Review by Darren Smith for MPM
If the people that compile the Oxford English dictionary ever need to update the meaning of the phrase “hard working”, then they could do no worse than reference Manchester rockers Twisted Illusion. These guys are the epitome of what the phrase means in terms of musical output and their productivity is second to none.
Since forming in 2014 and despite many line up changes, they have to date released no less than 20 albums and are now set to release four albums inside the next 18 months and already have plans to release a double album after all that.
The first of those albums to see the light of day is a re-recorded version of their debut opus ‘Temple of Artifice’ which comes out on May 28th, and is being released in celebration of its own 5th anniversary.
That will be followed by the ‘Excite the Light’ Trilogy, which are three albums distilling the essence and all aspects of the band’s incredible sound, from huge prog rock epics, to short three-minute radio friendly slices of pop rock. As it states in the press release, “TWISTED ILLUSION are here, and ready for widespread domination”, you have been forewarned!
The album press release states that “with influences ranging from Queen to Toto and Dio to Rush, Twisted Illusion have an unrestrained sound that totally draws you in. They serve up a hugely enthralling sound that is built around intriguing guitar parts, dynamic drums, thoughtful structures and powerful vocals”.
That really only just begins to cover the cover what the band offer in my opinion. Those influences and many more shine through on each and every track on ‘Temple Of Artifice’ but to say that almost diminishes from the individual quality of what is on offer here.
It feels wrong to compare this album to the title of the Disney classic ‘Beauty and the Beast’ but in some ways that is exactly what ‘Temple of Artifice’ is. There are some moments of divine beauty which are just amazingly stunning and they are then matched in equal part by some real musical beasts.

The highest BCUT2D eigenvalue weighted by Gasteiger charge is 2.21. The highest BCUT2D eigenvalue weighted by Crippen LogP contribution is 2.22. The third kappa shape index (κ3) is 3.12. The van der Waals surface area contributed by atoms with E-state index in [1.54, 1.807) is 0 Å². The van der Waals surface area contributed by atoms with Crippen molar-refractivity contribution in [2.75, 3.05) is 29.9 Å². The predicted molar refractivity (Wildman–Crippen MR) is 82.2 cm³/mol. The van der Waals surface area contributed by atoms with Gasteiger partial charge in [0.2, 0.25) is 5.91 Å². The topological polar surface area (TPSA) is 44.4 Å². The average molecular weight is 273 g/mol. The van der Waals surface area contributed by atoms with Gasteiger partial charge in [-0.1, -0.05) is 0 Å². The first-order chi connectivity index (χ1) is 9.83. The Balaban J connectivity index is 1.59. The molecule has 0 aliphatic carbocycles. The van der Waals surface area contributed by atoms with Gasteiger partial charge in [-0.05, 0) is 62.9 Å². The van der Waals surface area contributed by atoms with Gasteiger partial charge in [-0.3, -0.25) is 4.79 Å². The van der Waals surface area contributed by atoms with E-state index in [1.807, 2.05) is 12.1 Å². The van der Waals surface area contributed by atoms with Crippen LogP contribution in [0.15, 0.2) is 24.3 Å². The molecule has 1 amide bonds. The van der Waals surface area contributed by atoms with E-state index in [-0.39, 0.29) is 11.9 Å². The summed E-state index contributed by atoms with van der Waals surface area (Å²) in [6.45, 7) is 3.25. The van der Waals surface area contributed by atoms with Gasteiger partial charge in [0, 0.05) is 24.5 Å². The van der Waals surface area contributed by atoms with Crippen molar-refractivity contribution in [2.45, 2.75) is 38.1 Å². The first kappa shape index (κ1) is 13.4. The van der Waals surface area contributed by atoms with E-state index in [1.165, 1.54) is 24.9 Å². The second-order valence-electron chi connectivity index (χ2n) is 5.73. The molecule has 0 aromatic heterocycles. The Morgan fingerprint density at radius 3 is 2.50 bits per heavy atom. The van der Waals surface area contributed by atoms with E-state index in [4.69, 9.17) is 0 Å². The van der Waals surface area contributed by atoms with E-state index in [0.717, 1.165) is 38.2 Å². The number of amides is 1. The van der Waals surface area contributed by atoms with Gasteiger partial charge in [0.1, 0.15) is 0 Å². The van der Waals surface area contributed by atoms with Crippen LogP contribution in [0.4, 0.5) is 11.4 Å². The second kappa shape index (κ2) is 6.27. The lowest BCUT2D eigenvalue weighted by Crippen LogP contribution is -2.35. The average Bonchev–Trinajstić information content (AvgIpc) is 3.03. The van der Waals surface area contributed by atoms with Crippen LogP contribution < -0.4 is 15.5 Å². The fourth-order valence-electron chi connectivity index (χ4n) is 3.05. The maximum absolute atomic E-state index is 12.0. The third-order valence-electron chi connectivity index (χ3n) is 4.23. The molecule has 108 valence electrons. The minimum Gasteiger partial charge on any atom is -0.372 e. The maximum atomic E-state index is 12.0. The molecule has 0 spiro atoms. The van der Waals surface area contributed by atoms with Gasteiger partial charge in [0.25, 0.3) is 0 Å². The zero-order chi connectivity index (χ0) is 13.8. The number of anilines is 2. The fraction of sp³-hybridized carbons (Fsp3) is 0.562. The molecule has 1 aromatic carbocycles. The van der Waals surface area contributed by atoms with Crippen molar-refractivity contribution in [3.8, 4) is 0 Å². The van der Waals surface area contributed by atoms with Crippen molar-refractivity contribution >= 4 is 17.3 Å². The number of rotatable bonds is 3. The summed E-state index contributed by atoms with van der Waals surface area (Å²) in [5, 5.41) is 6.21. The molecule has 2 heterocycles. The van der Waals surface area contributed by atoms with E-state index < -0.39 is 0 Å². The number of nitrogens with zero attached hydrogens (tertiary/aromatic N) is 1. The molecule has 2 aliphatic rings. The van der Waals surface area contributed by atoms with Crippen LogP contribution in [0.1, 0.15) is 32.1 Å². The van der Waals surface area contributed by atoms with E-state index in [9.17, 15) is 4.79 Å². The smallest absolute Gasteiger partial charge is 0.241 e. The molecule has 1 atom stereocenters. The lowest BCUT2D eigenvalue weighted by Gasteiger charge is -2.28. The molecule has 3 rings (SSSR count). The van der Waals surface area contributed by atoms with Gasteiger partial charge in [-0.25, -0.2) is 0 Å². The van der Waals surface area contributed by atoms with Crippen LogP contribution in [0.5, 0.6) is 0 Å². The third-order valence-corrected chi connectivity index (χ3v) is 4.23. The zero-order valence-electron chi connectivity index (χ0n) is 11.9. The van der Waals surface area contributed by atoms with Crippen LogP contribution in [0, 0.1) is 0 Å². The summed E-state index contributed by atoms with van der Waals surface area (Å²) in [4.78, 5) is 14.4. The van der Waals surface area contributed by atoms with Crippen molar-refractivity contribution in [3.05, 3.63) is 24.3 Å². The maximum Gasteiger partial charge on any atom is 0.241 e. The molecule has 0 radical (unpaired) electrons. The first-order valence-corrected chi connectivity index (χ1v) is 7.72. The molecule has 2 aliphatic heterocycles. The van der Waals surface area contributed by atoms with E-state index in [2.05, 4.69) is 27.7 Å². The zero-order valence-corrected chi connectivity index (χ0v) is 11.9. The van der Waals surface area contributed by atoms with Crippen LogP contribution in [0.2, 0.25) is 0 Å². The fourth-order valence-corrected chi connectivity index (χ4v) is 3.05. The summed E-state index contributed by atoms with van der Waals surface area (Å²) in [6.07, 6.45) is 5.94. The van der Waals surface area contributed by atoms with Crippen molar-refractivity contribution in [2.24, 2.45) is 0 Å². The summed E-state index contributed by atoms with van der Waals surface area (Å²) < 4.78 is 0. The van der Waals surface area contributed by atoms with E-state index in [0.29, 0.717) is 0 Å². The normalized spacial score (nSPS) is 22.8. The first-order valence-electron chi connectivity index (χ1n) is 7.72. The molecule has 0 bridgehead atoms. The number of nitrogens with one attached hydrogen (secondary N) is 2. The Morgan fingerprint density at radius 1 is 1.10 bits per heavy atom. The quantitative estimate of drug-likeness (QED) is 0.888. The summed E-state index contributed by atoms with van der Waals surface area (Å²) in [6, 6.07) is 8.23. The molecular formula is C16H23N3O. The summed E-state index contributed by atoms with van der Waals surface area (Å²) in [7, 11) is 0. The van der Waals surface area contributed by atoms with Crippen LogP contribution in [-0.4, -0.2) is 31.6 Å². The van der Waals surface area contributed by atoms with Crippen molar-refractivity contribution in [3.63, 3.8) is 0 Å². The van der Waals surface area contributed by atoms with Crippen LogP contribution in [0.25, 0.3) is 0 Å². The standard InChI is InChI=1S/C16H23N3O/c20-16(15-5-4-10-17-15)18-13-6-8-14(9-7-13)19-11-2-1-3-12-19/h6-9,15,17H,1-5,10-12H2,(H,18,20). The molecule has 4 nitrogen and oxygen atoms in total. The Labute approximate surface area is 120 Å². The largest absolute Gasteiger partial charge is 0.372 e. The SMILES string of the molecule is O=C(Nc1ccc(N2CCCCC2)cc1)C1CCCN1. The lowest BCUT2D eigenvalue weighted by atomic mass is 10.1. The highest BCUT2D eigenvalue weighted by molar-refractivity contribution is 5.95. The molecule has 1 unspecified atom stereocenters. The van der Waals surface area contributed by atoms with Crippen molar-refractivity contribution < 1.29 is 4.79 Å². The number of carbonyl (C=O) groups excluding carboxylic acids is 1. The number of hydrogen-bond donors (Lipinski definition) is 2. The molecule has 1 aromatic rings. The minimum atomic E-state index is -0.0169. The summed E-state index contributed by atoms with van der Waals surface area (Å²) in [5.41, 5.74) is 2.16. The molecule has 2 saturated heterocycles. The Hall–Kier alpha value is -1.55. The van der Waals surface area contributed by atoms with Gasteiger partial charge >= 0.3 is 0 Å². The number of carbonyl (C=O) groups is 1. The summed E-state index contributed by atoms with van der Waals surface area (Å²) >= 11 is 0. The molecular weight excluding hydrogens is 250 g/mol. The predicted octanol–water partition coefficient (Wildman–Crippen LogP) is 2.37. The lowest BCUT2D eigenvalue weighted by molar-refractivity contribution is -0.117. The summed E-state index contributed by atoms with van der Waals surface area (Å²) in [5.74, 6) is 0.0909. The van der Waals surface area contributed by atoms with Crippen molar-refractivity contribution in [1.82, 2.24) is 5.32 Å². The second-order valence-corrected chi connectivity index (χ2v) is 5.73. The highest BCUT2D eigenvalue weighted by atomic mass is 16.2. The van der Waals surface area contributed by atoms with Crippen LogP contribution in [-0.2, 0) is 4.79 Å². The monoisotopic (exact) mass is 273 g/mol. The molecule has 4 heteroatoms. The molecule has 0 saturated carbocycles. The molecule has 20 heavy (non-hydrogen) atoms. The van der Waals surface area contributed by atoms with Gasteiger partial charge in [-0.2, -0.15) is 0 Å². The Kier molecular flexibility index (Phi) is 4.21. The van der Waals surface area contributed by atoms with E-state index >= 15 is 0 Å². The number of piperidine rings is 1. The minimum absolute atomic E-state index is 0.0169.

Not beasts in a bad way either, but in a monstrous, mammoth, gargantuan way. This is evident throughout the album as the track listing and the ways the tracks themselves are constructed switches between moments of sheer beauty to anger filled beasts with such fluidity, it is at times just totally mesmerizing.
From the opening notes of ‘Imitate Me Part One’ which come hurtling towards you at break neck speed to the subtle yet poignant closing bars of ‘Imitate Me Part Two’, the structure of each and every track and the track listing itself keeps you completely captivated.
When I reviewed ‘Imitate Me Part One’ a few weeks ago as a single, I wrote that I thought this could become the bands ‘Bohemian Rhapsody’ and what better way to kick off what is a startlingly brilliant album.
Much like the Queen classic, it is a musical delight that is built in three clear parts, with an opening onslaught of pure progressive metal that leads into an almost symphonic/operatic mid-section interlude that sees guitarist Saxon Davids take over the lead vocal duties from Matt Jones. The track then builds to give it a truly bombastic full on finish and for me makes this one of the albums standout tracks.
‘Freedom To Fail’ is all about the scintillating vocal interplay between vocalists Matt Jones and Saxon Davids. The latters vocal intro and some wonderfully beautiful Andy Gotteri keyboards fill the first 90 seconds of this beauty before some glorious dual vocals from them both and then Matt on his own. That vocal interplay is just sublime and plays out superbly around some divinely regal instrumental moments that show the band are not all about being loud and proud.